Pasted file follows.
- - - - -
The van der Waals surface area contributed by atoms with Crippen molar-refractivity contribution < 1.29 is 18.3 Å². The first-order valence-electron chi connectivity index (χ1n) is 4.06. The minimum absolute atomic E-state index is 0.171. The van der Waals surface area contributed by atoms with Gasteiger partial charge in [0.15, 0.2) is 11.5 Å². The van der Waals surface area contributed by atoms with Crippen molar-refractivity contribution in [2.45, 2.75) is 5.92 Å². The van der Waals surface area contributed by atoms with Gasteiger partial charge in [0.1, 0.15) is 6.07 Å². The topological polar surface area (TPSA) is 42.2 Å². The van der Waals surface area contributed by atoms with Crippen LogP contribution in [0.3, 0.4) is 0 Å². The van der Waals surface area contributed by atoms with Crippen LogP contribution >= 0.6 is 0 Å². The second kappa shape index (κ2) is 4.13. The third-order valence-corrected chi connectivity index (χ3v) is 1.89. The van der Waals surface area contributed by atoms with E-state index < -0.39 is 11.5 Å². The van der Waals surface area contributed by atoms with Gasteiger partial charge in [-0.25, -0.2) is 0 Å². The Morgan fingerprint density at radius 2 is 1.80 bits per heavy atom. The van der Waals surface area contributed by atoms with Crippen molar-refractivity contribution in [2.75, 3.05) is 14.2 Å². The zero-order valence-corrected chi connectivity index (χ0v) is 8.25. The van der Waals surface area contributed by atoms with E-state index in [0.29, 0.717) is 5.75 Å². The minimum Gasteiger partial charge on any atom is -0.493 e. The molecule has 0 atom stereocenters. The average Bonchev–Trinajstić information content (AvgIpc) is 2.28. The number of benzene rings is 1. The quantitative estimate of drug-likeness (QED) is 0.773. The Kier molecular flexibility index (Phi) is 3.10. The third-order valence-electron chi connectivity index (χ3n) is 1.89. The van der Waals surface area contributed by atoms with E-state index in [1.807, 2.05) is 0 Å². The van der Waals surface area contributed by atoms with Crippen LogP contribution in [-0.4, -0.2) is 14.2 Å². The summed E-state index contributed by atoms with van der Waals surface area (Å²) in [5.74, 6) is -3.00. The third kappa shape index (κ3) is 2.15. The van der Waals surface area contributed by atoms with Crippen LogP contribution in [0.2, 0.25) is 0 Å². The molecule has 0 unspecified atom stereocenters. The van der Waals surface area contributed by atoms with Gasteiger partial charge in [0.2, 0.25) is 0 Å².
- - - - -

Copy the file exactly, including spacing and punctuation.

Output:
The van der Waals surface area contributed by atoms with Crippen molar-refractivity contribution < 1.29 is 18.3 Å². The first-order valence-electron chi connectivity index (χ1n) is 4.06. The minimum absolute atomic E-state index is 0.171. The van der Waals surface area contributed by atoms with Gasteiger partial charge in [0.15, 0.2) is 11.5 Å². The van der Waals surface area contributed by atoms with Crippen molar-refractivity contribution in [2.45, 2.75) is 5.92 Å². The van der Waals surface area contributed by atoms with Gasteiger partial charge in [0.1, 0.15) is 6.07 Å². The topological polar surface area (TPSA) is 42.2 Å². The van der Waals surface area contributed by atoms with Crippen LogP contribution in [0.3, 0.4) is 0 Å². The van der Waals surface area contributed by atoms with Crippen LogP contribution >= 0.6 is 0 Å². The second kappa shape index (κ2) is 4.13. The third-order valence-corrected chi connectivity index (χ3v) is 1.89. The van der Waals surface area contributed by atoms with E-state index < -0.39 is 11.5 Å². The van der Waals surface area contributed by atoms with Gasteiger partial charge in [-0.25, -0.2) is 0 Å². The Morgan fingerprint density at radius 2 is 1.80 bits per heavy atom. The van der Waals surface area contributed by atoms with Crippen molar-refractivity contribution in [2.75, 3.05) is 14.2 Å². The zero-order valence-corrected chi connectivity index (χ0v) is 8.25. The van der Waals surface area contributed by atoms with E-state index in [0.29, 0.717) is 5.75 Å². The minimum Gasteiger partial charge on any atom is -0.493 e. The molecule has 0 atom stereocenters. The average Bonchev–Trinajstić information content (AvgIpc) is 2.28. The number of benzene rings is 1. The quantitative estimate of drug-likeness (QED) is 0.773. The Kier molecular flexibility index (Phi) is 3.10. The third-order valence-electron chi connectivity index (χ3n) is 1.89. The van der Waals surface area contributed by atoms with E-state index in [1.807, 2.05) is 0 Å². The van der Waals surface area contributed by atoms with Crippen LogP contribution in [-0.4, -0.2) is 14.2 Å². The summed E-state index contributed by atoms with van der Waals surface area (Å²) in [5.74, 6) is -3.00. The third kappa shape index (κ3) is 2.15. The van der Waals surface area contributed by atoms with Crippen LogP contribution in [0.2, 0.25) is 0 Å². The molecule has 0 unspecified atom stereocenters. The van der Waals surface area contributed by atoms with Gasteiger partial charge in [0.2, 0.25) is 0 Å².